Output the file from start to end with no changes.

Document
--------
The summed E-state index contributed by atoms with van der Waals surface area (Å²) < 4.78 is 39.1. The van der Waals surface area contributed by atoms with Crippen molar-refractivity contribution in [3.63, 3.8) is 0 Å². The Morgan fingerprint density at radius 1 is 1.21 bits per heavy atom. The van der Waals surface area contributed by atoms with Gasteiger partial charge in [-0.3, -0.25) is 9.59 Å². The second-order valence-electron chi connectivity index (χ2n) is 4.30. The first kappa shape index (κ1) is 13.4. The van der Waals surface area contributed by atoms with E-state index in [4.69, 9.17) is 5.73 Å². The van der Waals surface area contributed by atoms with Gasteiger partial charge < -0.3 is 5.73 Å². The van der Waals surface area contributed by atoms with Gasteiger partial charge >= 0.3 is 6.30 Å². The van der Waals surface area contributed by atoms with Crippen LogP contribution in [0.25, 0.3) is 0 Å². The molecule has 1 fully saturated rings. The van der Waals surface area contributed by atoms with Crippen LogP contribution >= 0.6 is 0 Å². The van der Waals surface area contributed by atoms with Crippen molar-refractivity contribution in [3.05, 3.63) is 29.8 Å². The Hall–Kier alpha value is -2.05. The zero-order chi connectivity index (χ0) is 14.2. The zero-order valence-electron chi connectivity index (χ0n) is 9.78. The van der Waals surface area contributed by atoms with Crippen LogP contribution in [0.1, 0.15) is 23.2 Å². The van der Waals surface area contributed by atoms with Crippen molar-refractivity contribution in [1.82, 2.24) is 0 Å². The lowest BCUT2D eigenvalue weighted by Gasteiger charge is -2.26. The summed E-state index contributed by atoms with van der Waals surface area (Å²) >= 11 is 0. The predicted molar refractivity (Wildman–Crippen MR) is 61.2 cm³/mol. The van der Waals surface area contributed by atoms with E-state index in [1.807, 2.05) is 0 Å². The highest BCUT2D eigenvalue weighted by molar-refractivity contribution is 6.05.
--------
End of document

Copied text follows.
The summed E-state index contributed by atoms with van der Waals surface area (Å²) < 4.78 is 39.1. The van der Waals surface area contributed by atoms with Crippen molar-refractivity contribution in [3.63, 3.8) is 0 Å². The Morgan fingerprint density at radius 1 is 1.21 bits per heavy atom. The van der Waals surface area contributed by atoms with Gasteiger partial charge in [-0.3, -0.25) is 9.59 Å². The second-order valence-electron chi connectivity index (χ2n) is 4.30. The first kappa shape index (κ1) is 13.4. The van der Waals surface area contributed by atoms with E-state index in [4.69, 9.17) is 5.73 Å². The van der Waals surface area contributed by atoms with Gasteiger partial charge < -0.3 is 5.73 Å². The van der Waals surface area contributed by atoms with Gasteiger partial charge >= 0.3 is 6.30 Å². The van der Waals surface area contributed by atoms with Crippen LogP contribution in [0.25, 0.3) is 0 Å². The molecule has 1 fully saturated rings. The van der Waals surface area contributed by atoms with Crippen LogP contribution >= 0.6 is 0 Å². The van der Waals surface area contributed by atoms with Crippen molar-refractivity contribution in [3.05, 3.63) is 29.8 Å². The Hall–Kier alpha value is -2.05. The zero-order chi connectivity index (χ0) is 14.2. The zero-order valence-electron chi connectivity index (χ0n) is 9.78. The van der Waals surface area contributed by atoms with Crippen LogP contribution in [0.1, 0.15) is 23.2 Å². The van der Waals surface area contributed by atoms with Crippen molar-refractivity contribution in [1.82, 2.24) is 0 Å². The lowest BCUT2D eigenvalue weighted by Gasteiger charge is -2.26. The summed E-state index contributed by atoms with van der Waals surface area (Å²) >= 11 is 0. The predicted molar refractivity (Wildman–Crippen MR) is 61.2 cm³/mol. The van der Waals surface area contributed by atoms with E-state index in [1.807, 2.05) is 0 Å². The highest BCUT2D eigenvalue weighted by molar-refractivity contribution is 6.05.